IMPROVED WARM WATER AQUACULTURE PRODUCTS AND TECHNOLOGIES
Title: Reducing catfish farm losses due to dockages assessed by processing plants
| Wiese, Nathaniel - UNIV ARK AT PINE BLUFF |
| Engle, Carole - UNIV ARK AT PINE BLUFF |
| Trimpey, Jeremy - UNIV ARK AT PINE BLUFF |
| Quagrainie, Kwamena - UNIV ARK AT PINE BLUFF |
Submitted to: Journal of the World Aquaculture Society
Publication Type: Peer Reviewed Journal
Publication Acceptance Date: October 22, 2005
Publication Date: January 5, 2006
Citation: Wiese, N., Engle, C., Trimpey, J., Quagrainie, K., Green, B.W. 2006. Reducing catfish farm losses due to dockages assessed by processing plants. Journal of the World Aquaculture Society. 37:60-73.
Interpretive Summary: Channel catfish, Ictalurus punctatus, processing plants set specifications for fish delivered to the plant in order to maintain efficiency of the processing operation and meet market requirements. Dockages, which are reductions in either the fish weight delivered or the price to be paid, are assessed for fish that fail to meet plant specifications and are subtracted from the total payment due farmers for the fish delivered. This study was conducted to quantify common dockages, examine seasonal and yearly variations in dockages assessed, and determine optimal production practices given various dockage scenarios. Dockage occurred in 95% of the catfish loads surveyed and the lost revenue from dockage averaged $0.066/kg of catfish marketed. This study suggests that there are combinations of management strategies and grading technologies that can be used to minimize losses due to dockage. Higher farm revenues would result if larger farms, in response to increased minimum market size of fish, were to grow fish of the same age to market size or to remove the smaller fish from the harvest of ponds stocked with different aged fish before sending fish to the processing plant. On smaller farms that stock multiple age groups of catfish in production ponds, higher farm revenues would be generated if smaller fish were removed from harvested fish either using passive grading technology where up to 10% of the fish arriving at the processing plant would be small, or using active (mechanical) grading technology where all fish arriving at the processing plant would meet plant specifications.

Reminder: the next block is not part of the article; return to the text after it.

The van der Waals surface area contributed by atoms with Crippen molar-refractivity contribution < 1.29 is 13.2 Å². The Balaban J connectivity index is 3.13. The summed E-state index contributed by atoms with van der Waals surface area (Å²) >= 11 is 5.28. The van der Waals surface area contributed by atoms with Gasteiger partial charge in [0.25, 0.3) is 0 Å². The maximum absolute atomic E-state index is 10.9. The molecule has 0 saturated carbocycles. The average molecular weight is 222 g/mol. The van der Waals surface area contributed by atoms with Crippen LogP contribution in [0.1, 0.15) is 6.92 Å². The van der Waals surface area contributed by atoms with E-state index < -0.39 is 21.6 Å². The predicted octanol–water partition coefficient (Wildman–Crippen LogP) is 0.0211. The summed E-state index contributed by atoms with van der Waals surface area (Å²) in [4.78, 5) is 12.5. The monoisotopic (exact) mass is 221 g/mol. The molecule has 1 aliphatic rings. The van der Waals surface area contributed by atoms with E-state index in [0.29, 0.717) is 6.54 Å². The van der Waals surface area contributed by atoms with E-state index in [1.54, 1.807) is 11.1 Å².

Dockages can have a significant effect on catfish, Ictalurus punctatus, farm revenues. This study was conducted to quantify common dockages, examine seasonal and yearly variations in dockages assessed, and determine optimal production practices given various dockage scenarios. A convenience survey of invoice records from 30 commercial catfish farms and ten processing plants provided 3,686 daily catfish load records that were used to quantify dockages. A linear programming model was developed to examine optimal production practices given 11 alternative production scenarios with five size grading technologies subject to 24 types and levels of dockages. The survey revealed that 95% of catfish loads delivered to processing plants between 1997-2002 were assessed dockages that resulted in average losses of 2.45% per load or $0.066/kg of catfish marketed over the study period. Out-of-size discounts constituted the greatest losses. Dockage losses can be reduced by shifting either to longer-term single-batch production or more intensive grading. Longer-term production results in fewer smaller fish that would incur dockage losses. However, cash flow constraints require more intensive early-season grading. The grader choice depended on the dockage tolerance level and rate, the frequency distribution of sizes of catfish in the population, the efficiency of the grading technology, and the cost of the grading method. Larger farms minimize losses with intensive active grading (UAPB grader).